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Bruno Luis Panuto Silva
Bruno Luis Panuto Silva

Posted on • Updated on

How to serve JavaScript from a Phoenix View

When we first hear and use Phoenix Views, it's primary use case is to render HTML or JSON views.

But that's not all Phoenix Views can do!

JavaScript!

HTLM and JSON have their uses in web apps and APIs, for sure. But what if we are an API or web application providing a service not to a user or system, but to a browser?

A web browser can deal with different assets. But if you want it to do something, you have to speak JavaScript. There are some notable exceptions (WebAssembly?) but this is the de-facto way of getting code to a user's browser.

So, are we able to create a Phoenix View that renders JavaScript? Let's give it a shot.

In order to pull this off, we would need:

1) A Phoenix.View that is going to render our JavaScript file
2) A template, probably with an extension like .js.eex
3) A controller that sets up the correct Content-Type and renders this .js.eex template.

Let's try!

The View

defmodule Myapp.JSView do
  use MyappWeb, :view
end
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We're stating that the template is available in the directory configured by the :root property. By default, that would be myapp_web/templates/#{myresource}/#{mycontroller.html.eex}.

But we are not HTML.

The Template

# myapp_web/templates/js/something.js.eex
(function() {
  console.log('oh my, from Elixir? This is <%= @adjective %>!');
})()
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As you can see it's a normal template. But there's a key difference: we're actually a .js.eex extension. This is just to signal that we're building a .js template, it is not dealt with differently by EEx.

And we have access to any assigns, as you can see when we read the @adjective. No surprises here!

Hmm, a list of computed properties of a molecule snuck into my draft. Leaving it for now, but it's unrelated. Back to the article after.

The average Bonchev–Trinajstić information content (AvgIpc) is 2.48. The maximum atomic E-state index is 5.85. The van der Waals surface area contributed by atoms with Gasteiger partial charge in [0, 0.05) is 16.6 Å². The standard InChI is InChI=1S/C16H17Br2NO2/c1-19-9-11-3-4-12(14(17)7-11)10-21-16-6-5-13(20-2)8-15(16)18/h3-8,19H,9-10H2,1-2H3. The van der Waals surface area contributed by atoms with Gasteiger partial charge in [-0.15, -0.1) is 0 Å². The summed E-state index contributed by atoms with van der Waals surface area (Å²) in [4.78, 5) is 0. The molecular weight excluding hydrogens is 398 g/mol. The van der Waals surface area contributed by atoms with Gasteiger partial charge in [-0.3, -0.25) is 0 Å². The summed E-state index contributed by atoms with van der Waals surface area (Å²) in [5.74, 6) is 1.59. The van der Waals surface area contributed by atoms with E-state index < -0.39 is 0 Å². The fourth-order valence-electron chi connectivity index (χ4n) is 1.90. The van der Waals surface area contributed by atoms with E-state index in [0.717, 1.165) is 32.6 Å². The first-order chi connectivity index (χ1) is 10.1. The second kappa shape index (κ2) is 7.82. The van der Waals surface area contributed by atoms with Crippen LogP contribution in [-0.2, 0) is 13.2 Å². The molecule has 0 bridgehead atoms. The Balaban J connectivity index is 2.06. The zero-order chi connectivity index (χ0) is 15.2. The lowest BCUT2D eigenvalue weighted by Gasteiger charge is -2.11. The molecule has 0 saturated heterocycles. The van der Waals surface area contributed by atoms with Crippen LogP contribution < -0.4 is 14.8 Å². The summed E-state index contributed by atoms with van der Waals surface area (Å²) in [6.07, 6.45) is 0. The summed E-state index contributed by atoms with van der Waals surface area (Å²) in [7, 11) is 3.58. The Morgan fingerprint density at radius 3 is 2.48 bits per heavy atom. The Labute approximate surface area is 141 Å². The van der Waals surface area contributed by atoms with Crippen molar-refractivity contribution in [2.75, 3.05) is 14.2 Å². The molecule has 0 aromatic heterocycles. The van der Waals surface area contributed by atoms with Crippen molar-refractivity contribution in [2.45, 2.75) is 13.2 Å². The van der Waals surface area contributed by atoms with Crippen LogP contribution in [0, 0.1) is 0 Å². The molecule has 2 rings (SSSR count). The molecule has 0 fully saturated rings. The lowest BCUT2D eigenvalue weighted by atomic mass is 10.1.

So, how do we render it?

The Controller

defmodule MyappWeb.JSController do
  use MyappWeb, :controller

  def index(conn, _params) do
    render(conn, "something.js", adjective: "awesome")
  end
end
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something.js gets mapped to the corresponding something.js.eex template we defined above. Not unlike building a "normal" HTML Phoenix View. Super clean!

There's only one last thing we need to do in order to correctly serve this file as valid JavaScript: the Content-Type.

# lib/myapp_web/router.ex
defmodule MyappWeb.Router do
  # lots of stuff above...

  pipeline :js do
    plug :put_js_content_type
  end

  defp put_js_content_type(conn, _params) do
    put_content_type(conn, "text/javascript")
  end

  scope "/custom_js", MyappWeb do
    pipe_through :js
    get "/myjsfile.js", JSController, :index
  end
end
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So there you have it. Phoenix Views are great and really flexible!

DANGER

Be Careful with how you deal with user input when pasting it inside JS code. You could be opening yourself up to a XSS attack! You can read more about XSS here.

Phoenix has facilities to deal with (some) JavaScript data escaping. Refer to javascript_escape.

In short: make sure that data you put on your file is not able to run arbitrary code. This is not meant to be a security guide, so viewer discretion is advised.

Conclusion

Granted, this is not your common use case. Usually, JS files are static and served from a CDN. But sometimes we need to step out of the ordinary, and it's amazing that it's so simple to do in Phoenix!

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